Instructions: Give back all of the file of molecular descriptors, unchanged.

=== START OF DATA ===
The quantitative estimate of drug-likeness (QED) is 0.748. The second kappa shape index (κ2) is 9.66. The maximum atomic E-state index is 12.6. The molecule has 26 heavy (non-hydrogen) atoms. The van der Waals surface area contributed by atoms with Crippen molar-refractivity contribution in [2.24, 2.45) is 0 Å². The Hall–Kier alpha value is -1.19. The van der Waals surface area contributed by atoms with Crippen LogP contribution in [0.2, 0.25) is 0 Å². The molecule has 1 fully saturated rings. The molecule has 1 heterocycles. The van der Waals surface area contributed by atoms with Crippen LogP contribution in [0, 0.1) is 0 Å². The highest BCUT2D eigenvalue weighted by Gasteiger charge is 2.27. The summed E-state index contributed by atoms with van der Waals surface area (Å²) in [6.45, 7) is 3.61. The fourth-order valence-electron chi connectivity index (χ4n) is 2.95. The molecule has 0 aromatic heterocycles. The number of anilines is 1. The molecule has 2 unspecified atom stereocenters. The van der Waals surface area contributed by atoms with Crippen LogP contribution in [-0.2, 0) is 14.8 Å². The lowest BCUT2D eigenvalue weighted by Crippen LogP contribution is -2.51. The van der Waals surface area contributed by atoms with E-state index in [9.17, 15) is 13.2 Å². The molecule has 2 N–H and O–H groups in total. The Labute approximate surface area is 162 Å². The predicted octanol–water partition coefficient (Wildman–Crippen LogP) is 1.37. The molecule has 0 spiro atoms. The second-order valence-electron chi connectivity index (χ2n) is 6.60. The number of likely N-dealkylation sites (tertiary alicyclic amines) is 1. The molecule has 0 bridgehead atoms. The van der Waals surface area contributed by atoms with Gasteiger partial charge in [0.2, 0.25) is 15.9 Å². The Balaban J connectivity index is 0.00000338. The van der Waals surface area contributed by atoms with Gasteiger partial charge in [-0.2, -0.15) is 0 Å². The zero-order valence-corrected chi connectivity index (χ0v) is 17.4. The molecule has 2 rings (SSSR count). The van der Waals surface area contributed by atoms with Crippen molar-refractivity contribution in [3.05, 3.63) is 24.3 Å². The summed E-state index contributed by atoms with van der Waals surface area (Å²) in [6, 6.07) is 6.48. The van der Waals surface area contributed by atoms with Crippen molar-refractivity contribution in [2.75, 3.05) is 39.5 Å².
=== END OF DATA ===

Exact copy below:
The quantitative estimate of drug-likeness (QED) is 0.748. The second kappa shape index (κ2) is 9.66. The maximum atomic E-state index is 12.6. The molecule has 26 heavy (non-hydrogen) atoms. The van der Waals surface area contributed by atoms with Crippen molar-refractivity contribution in [2.24, 2.45) is 0 Å². The Hall–Kier alpha value is -1.19. The van der Waals surface area contributed by atoms with Crippen LogP contribution in [0.2, 0.25) is 0 Å². The molecule has 1 fully saturated rings. The molecule has 1 heterocycles. The van der Waals surface area contributed by atoms with Crippen LogP contribution in [0, 0.1) is 0 Å². The highest BCUT2D eigenvalue weighted by Gasteiger charge is 2.27. The summed E-state index contributed by atoms with van der Waals surface area (Å²) in [6.45, 7) is 3.61. The fourth-order valence-electron chi connectivity index (χ4n) is 2.95. The molecule has 0 aromatic heterocycles. The number of anilines is 1. The molecule has 2 unspecified atom stereocenters. The van der Waals surface area contributed by atoms with Crippen LogP contribution in [-0.2, 0) is 14.8 Å². The lowest BCUT2D eigenvalue weighted by Crippen LogP contribution is -2.51. The van der Waals surface area contributed by atoms with E-state index in [9.17, 15) is 13.2 Å². The molecule has 2 N–H and O–H groups in total. The Labute approximate surface area is 162 Å². The predicted octanol–water partition coefficient (Wildman–Crippen LogP) is 1.37. The molecule has 0 spiro atoms. The second-order valence-electron chi connectivity index (χ2n) is 6.60. The number of likely N-dealkylation sites (tertiary alicyclic amines) is 1. The molecule has 0 bridgehead atoms. The van der Waals surface area contributed by atoms with Gasteiger partial charge in [0.2, 0.25) is 15.9 Å². The Balaban J connectivity index is 0.00000338. The van der Waals surface area contributed by atoms with Gasteiger partial charge in [-0.2, -0.15) is 0 Å². The zero-order valence-corrected chi connectivity index (χ0v) is 17.4. The molecule has 2 rings (SSSR count). The van der Waals surface area contributed by atoms with Crippen molar-refractivity contribution in [3.05, 3.63) is 24.3 Å². The summed E-state index contributed by atoms with van der Waals surface area (Å²) in [6, 6.07) is 6.48. The van der Waals surface area contributed by atoms with Crippen molar-refractivity contribution in [2.75, 3.05) is 39.5 Å².